Ahead of Russia’s recognition of the independence of breakaway regions in Ukraine, Ukrainian President Volodymyr Zelensky appeared to suggest last weekend that his country could pursue nuclear weapons to defend itself against Russia’s ambitions as Putin mobilizes his forces into eastern Ukraine.
Following the end of the Cold War, Ukraine took possession of around 5,000 nuclear weapons from the collapsed Soviet Union that were stored in Ukrainian territory, making it the country with the third most nuclear weapons on Earth.
“The United States and Russia reached an agreement in 1994, known as the Budapest Memorandum on Security Assurances, by which Ukraine would turn over its nukes in exchange for those security assurances,” the Washington Post reported. “The agreement is not an official treaty. It is neither legally binding nor does it carry an enforcement mechanism. And while it provides security assurances, they do not include specific promises with regard to a potential invasion.”
Speaking at the Munich Security Conference, Zelensky said on Saturday:
I want to believe that the North Atlantic Treaty and Article 5 will be more effective than the Budapest Memorandum.
Ukraine has received security guarantees for abandoning the world’s third nuclear capability. We don’t have that weapon. We also have no security. We also do not have part of the territory of our state that is larger in area than Switzerland, the Netherlands or Belgium. And most importantly — we don’t have millions of our citizens. We don’t have all this.
Therefore, we have something. The right to demand a shift from a policy of appeasement to ensuring security and peace guarantees.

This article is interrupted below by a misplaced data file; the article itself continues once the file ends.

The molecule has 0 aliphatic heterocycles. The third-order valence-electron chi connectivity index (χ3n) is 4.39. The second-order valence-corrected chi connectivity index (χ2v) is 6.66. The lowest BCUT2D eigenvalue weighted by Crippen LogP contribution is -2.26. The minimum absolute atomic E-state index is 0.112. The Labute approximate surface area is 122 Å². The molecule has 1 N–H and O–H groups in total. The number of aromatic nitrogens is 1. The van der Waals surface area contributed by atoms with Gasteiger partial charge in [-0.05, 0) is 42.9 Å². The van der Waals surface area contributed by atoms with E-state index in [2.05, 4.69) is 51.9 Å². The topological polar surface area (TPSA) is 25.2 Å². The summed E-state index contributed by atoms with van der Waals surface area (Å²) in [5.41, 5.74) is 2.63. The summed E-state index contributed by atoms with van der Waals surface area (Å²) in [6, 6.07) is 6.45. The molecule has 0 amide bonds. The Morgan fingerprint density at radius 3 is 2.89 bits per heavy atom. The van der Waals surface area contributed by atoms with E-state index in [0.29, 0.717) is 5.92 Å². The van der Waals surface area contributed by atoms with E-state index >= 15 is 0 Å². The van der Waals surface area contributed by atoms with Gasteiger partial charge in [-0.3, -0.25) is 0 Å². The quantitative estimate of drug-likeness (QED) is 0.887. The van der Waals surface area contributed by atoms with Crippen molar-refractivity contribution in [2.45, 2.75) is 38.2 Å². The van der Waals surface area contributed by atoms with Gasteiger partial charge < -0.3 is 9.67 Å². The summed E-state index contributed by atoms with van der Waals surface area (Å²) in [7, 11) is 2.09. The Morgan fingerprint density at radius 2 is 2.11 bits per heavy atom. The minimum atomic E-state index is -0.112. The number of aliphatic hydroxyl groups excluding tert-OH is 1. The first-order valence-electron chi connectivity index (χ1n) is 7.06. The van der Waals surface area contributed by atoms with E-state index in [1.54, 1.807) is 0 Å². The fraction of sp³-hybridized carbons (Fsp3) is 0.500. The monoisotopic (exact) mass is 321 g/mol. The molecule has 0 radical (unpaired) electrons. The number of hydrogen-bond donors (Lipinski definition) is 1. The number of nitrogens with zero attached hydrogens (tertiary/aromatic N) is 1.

Since 2014, Ukraine has tried three times to convene consultations with the guarantor states of the Budapest Memorandum. Three times without success. Today Ukraine will do it for the fourth time. I, as President, will do this for the first time. But both Ukraine and I are doing this for the last time. I am initiating consultations in the framework of the Budapest Memorandum. The Minister of Foreign Affairs was commissioned to convene them. If they do not happen again or their results do not guarantee security for our country, Ukraine will have every right to believe that the Budapest Memorandum is not working and all the package decisions of 1994 are in doubt.
Putin did not take the suggestion well, describing it as “this is not just bragging.”
In an address on Monday, the Russian president described the matter as “very serious and needs to be discussed in depth,” going over the situation in Donbass, and Zelensky’s threat to pursue nuclear weapons.
“Ukraine has the nuclear technologies created back in the Soviet times and delivery vehicles for such weapons, including aircraft, as well as the Soviet-designed Tochka-U precision tactical missiles with a range of over 100 kilometres,” said Putin. “But they can do more; it is only a matter of time. They have had the groundwork for this since the Soviet era.”
“In other words, acquiring tactical nuclear weapons will be much easier for Ukraine than for some other states I am not going to mention here, which are conducting such research, especially if Kyiv receives foreign technological support. We cannot rule this out either,” he said.
“If Ukraine acquires weapons of mass destruction, the situation in the world and in Europe will drastically change, especially for us, for Russia,” Putin continued. “We cannot but react to this real danger, all the more so since, let me repeat, Ukraine’s Western patrons may help it acquire these weapons to create yet another threat to our country.”